Many years ago, when I was just getting started, I landed The Voice of America as a client.
The VOA was then a US Government owned short wave radio network. The State Department wanted to turn it into a TV network and they hired me to take the radio journalists and teach them to make video on their own.
Each month, I would report to the Board of Governors about the progress I had made.
One of the Board members was Ambassador Carl Spielvogel. Prior to joining the Board (and prior to becoming the US Ambassador to The Slovak Republic), Carl had founded and run one of the largest advertising agencies in the world - Backer Spielvogel.
One day, Carl took me to lunch in NY, and over lunch, he started pulling out clippings he had taken from newspapers and magazines; articles he thought were interesting - people he might want to get in touch with.
This struck me as a great idea, so I started to do the same.
Of course, now you don't have to cut up a newspaper or a magazine; you can find all you need to read online. The resource is amazing, but it's what you do with it that counts.
I started to write to the people I had read about. It was a good way to make connections.
To this day, I write about 100 letters a month. I have been doing this for years.
This may seem like a lot, but it is really only 3 letters a day, every day.
But it adds up.
Of the 100 letters I write a month (and I have been doing this for years now), I would say that I get about 10 responses.
Of the 10 responses, I get, on average, about 1 deal.
Maybe 1 in 20.
But that is all I need.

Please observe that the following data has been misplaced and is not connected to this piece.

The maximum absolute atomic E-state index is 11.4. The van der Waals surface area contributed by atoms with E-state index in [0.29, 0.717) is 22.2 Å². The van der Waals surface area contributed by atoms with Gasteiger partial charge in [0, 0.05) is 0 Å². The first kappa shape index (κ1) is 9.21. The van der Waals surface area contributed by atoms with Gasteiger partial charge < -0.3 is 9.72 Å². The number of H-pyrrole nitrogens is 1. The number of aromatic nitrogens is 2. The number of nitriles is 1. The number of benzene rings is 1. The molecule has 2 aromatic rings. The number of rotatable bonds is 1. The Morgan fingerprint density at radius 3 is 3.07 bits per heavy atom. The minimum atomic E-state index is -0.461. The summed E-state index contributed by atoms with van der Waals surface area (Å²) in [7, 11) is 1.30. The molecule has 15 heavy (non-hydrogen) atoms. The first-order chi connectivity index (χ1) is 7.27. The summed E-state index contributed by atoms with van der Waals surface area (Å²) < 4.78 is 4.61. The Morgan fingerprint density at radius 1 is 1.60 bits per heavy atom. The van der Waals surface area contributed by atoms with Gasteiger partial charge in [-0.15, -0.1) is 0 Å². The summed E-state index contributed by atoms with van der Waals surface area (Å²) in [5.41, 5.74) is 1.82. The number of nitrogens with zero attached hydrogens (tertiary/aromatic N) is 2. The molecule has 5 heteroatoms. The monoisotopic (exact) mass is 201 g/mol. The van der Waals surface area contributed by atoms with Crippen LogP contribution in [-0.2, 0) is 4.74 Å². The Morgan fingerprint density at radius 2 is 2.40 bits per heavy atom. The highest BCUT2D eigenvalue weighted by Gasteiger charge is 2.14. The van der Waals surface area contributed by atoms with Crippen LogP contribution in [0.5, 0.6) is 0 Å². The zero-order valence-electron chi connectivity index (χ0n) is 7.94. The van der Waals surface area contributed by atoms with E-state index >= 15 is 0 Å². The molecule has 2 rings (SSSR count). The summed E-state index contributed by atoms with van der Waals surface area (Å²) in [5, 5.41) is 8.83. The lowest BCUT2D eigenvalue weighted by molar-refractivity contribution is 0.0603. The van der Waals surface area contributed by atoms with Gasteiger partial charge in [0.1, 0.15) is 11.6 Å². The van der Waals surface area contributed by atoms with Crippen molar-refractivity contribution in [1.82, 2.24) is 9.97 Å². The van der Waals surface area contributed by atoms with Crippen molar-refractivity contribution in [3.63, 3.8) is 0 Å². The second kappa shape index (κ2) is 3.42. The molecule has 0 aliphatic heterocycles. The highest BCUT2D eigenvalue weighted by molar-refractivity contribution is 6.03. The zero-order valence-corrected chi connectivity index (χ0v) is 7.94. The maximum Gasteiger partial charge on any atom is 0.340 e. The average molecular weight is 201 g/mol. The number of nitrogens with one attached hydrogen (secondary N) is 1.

That means that I run a 99% (or 99.5%) failure rate.
But that is fine with me. It's the only way to find the one!
If you were going to Las Vegas and you only put one chip down on the roulette table, the odds are that you are going to lose. But if you cover 40 or 50 numbers, the odds on winning are a lot higher. And in this case, the 'chips' don't cost you a dime - let alone $20!
And what do you write?
Many years ago, I read an article about Ted Turner, who was then running CNN. I thought he would be a good candidate for the VJ approach to news, so I wrote him a letter. I had never met him and he certainly did not know who I was.
I kept the letter short - like a good online video, one minute is about it.
I simply told Turner that he made television all wrong and that I had a better way to do it.
In the second paragraph, I wrote, "You give me 10 minutes and I will give you the world, or any part of it you don't own already."
Three days later, my phone rang.
"This is Ted Turner," the voice said. "You want your ten minutes, you got it. You be in my office tomorrow morning at 9 AM". And he hung up the phone.
The next morning, needless to say, I was in his office at 9 AM.
He appeared at the door, touched his watch and said: "Go!"
I talked as fast as I could.
Ten minutes later, he got it.
If you're a freelancer or an entrepreneur just starting out, it can be daunting. You need customers. But where do you find them?
In fact, they are right in front of your eyes.
The problem is that people tend to fall in love with one idea or one job and they will keep pounding at that one thing. Sometimes it works, but mostly it will not.
Spread your risk!
If you're in the video business and you are pitching an idea - pitch 20. Pitch 50. Pitch 100. The more ideas you pitch, the better the odds on striking gold.
After 30 years, I can tell you that it has worked for me. And it can work for you.